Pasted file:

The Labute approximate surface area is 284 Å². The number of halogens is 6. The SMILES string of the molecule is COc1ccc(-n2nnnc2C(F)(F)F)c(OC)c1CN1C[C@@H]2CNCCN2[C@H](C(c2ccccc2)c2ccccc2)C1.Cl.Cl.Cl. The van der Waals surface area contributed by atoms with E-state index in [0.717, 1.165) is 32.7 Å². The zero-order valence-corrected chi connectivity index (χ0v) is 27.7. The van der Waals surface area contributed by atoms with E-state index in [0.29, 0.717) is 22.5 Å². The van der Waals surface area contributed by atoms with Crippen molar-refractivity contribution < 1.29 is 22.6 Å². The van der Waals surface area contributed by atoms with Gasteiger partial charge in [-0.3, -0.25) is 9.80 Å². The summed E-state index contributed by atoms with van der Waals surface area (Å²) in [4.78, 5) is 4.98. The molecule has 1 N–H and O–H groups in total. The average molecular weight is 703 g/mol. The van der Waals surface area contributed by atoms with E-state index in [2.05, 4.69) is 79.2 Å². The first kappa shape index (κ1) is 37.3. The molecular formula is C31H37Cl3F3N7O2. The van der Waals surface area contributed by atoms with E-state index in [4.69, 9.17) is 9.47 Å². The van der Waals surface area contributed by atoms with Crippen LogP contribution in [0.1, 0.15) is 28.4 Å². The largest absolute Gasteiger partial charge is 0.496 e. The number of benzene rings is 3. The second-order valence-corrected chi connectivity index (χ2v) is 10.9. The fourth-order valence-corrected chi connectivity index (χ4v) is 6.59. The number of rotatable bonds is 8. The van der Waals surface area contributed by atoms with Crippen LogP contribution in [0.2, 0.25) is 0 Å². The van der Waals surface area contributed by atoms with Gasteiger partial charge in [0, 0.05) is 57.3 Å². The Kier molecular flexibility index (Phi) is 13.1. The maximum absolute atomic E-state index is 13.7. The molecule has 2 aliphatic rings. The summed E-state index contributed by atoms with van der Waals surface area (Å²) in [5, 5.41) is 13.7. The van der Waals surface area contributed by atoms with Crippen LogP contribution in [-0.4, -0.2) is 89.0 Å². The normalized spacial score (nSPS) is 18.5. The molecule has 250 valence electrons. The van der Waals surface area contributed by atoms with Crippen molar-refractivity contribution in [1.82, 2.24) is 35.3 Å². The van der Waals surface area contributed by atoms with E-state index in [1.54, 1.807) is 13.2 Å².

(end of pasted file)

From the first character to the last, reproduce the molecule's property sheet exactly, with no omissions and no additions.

The Labute approximate surface area is 284 Å². The number of halogens is 6. The SMILES string of the molecule is COc1ccc(-n2nnnc2C(F)(F)F)c(OC)c1CN1C[C@@H]2CNCCN2[C@H](C(c2ccccc2)c2ccccc2)C1.Cl.Cl.Cl. The van der Waals surface area contributed by atoms with E-state index in [0.717, 1.165) is 32.7 Å². The zero-order valence-corrected chi connectivity index (χ0v) is 27.7. The van der Waals surface area contributed by atoms with E-state index in [0.29, 0.717) is 22.5 Å². The van der Waals surface area contributed by atoms with Crippen molar-refractivity contribution < 1.29 is 22.6 Å². The van der Waals surface area contributed by atoms with Gasteiger partial charge in [-0.3, -0.25) is 9.80 Å². The summed E-state index contributed by atoms with van der Waals surface area (Å²) in [4.78, 5) is 4.98. The molecule has 1 N–H and O–H groups in total. The average molecular weight is 703 g/mol. The van der Waals surface area contributed by atoms with E-state index in [2.05, 4.69) is 79.2 Å². The first kappa shape index (κ1) is 37.3. The molecular formula is C31H37Cl3F3N7O2. The van der Waals surface area contributed by atoms with E-state index in [4.69, 9.17) is 9.47 Å². The van der Waals surface area contributed by atoms with Crippen LogP contribution in [0.1, 0.15) is 28.4 Å². The largest absolute Gasteiger partial charge is 0.496 e. The number of benzene rings is 3. The second-order valence-corrected chi connectivity index (χ2v) is 10.9. The fourth-order valence-corrected chi connectivity index (χ4v) is 6.59. The number of rotatable bonds is 8. The van der Waals surface area contributed by atoms with Crippen LogP contribution in [0.2, 0.25) is 0 Å². The van der Waals surface area contributed by atoms with Gasteiger partial charge in [0, 0.05) is 57.3 Å². The Kier molecular flexibility index (Phi) is 13.1. The maximum absolute atomic E-state index is 13.7. The molecule has 2 aliphatic rings. The summed E-state index contributed by atoms with van der Waals surface area (Å²) in [5, 5.41) is 13.7. The van der Waals surface area contributed by atoms with Crippen LogP contribution in [-0.4, -0.2) is 89.0 Å². The normalized spacial score (nSPS) is 18.5. The molecule has 250 valence electrons. The van der Waals surface area contributed by atoms with Crippen molar-refractivity contribution in [1.82, 2.24) is 35.3 Å². The van der Waals surface area contributed by atoms with E-state index in [1.54, 1.807) is 13.2 Å².